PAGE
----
Goldman Sachs CEO Retires From DJing Due To Unwanted Attention
Here’s hoping you enjoyed DJ D-Sol’s set at last year’s Lollapalooza, since it’s likely to be the last of its kind for a while. There’s a very understandable reason for that. D-Sol, an EDM DJ in his early sixties, has a fairly prominent day job. D-Sol is better known as David Solomon, and he’s the CEO of Goldman Sachs, the massively powerful and widely despised investment bank. Apparently, some of Solomon’s colleagues think that his DJ career is inviting more scrutiny than they’d like.
David Solomon has been DJ’ing for more than 10 years, and he reportedly got interested in the art form when he helped broker a deal for a Las Vegas casino. But Solomon’s record-spinning side hustle seems like more than a hobby, since he’s played a number of big festivals. (He also DJ’ed during a mid-pandemic private Chainsmokers concert in the Hamptons, which was investigated by the New York Health Department.) According to The Financial Times, sources reports that Solomon “has decided to stop DJing at high-profile events following criticism that his hobby created a distraction from his work leading the Wall Street firm.”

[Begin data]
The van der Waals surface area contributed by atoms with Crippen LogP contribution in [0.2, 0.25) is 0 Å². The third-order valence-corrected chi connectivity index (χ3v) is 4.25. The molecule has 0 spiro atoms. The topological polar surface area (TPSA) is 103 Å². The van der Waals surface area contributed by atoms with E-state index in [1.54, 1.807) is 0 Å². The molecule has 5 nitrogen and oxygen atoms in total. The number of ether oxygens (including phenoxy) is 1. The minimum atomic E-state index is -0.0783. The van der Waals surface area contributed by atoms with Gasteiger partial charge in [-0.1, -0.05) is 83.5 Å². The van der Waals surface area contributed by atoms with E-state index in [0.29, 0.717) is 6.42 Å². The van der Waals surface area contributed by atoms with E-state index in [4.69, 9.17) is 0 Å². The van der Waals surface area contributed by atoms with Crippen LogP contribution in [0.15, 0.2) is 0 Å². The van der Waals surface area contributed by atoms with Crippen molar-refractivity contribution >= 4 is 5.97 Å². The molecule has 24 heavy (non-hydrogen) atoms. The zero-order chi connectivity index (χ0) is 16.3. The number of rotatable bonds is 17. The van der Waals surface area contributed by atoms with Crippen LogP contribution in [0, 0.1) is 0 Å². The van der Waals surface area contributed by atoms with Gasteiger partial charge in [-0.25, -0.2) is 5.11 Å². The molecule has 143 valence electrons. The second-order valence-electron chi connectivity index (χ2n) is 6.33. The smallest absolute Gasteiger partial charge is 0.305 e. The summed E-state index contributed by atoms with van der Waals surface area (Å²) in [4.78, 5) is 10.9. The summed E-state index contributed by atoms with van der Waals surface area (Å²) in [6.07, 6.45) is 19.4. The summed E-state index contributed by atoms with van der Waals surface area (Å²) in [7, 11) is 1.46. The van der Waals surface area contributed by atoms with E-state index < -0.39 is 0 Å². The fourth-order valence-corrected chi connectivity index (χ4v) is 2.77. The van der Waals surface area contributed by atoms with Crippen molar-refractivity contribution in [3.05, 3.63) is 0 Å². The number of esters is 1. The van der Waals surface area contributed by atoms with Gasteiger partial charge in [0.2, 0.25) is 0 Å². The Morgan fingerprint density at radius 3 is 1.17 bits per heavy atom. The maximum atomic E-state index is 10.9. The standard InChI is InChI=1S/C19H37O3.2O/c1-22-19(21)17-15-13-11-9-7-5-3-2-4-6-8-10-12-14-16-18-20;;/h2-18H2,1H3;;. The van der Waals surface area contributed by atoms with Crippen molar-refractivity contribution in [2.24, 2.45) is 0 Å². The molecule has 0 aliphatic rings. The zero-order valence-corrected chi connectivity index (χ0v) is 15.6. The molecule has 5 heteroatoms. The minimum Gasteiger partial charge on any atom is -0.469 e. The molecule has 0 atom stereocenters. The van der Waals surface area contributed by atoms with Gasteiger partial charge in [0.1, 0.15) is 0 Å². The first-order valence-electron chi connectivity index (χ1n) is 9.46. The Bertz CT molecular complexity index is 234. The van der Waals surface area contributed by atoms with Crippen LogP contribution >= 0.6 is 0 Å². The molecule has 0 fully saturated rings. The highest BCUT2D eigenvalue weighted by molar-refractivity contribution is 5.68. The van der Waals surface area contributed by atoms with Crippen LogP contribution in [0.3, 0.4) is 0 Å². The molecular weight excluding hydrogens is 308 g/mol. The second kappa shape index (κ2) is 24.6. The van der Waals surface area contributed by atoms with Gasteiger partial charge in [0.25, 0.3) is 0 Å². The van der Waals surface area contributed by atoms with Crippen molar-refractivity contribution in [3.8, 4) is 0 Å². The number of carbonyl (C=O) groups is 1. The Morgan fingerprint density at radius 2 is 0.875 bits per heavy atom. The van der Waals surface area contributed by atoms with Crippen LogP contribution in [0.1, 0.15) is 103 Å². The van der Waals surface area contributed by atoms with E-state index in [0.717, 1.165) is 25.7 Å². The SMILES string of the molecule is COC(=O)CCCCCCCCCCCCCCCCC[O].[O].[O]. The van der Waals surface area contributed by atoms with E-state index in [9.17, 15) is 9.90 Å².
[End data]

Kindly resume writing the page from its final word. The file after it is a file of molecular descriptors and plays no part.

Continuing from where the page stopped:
Solomon has been Goldman’s chief executive since 2018, and the bank has reportedly fallen on hard times lately. This year’s second quarter marked Goldman’s lowest quarterly profit in three years, and Goldman employees are reportedly upset about “strategic mis-steps and lower pay.” Meanwhile, some investors “were uneasy about [Solomon’s] decision in 2019 to perform at Tomorrowland, a Belgian music festival known for heavy drug taking.”
In a statement to the Financial Times, Goldman spokesman Tony Fratto says, “This is not news. David hasn’t publicly DJ’ed an event in well over a year, which we have confirmed multiple times in the past… Music was not a distraction from David’s work. The media attention became a distraction.” You can read the full Financial Times report here.
If David Solomon was really about that rave life, he would simply walk away from Goldman Sachs and commit himself to the wheels of steel full-time.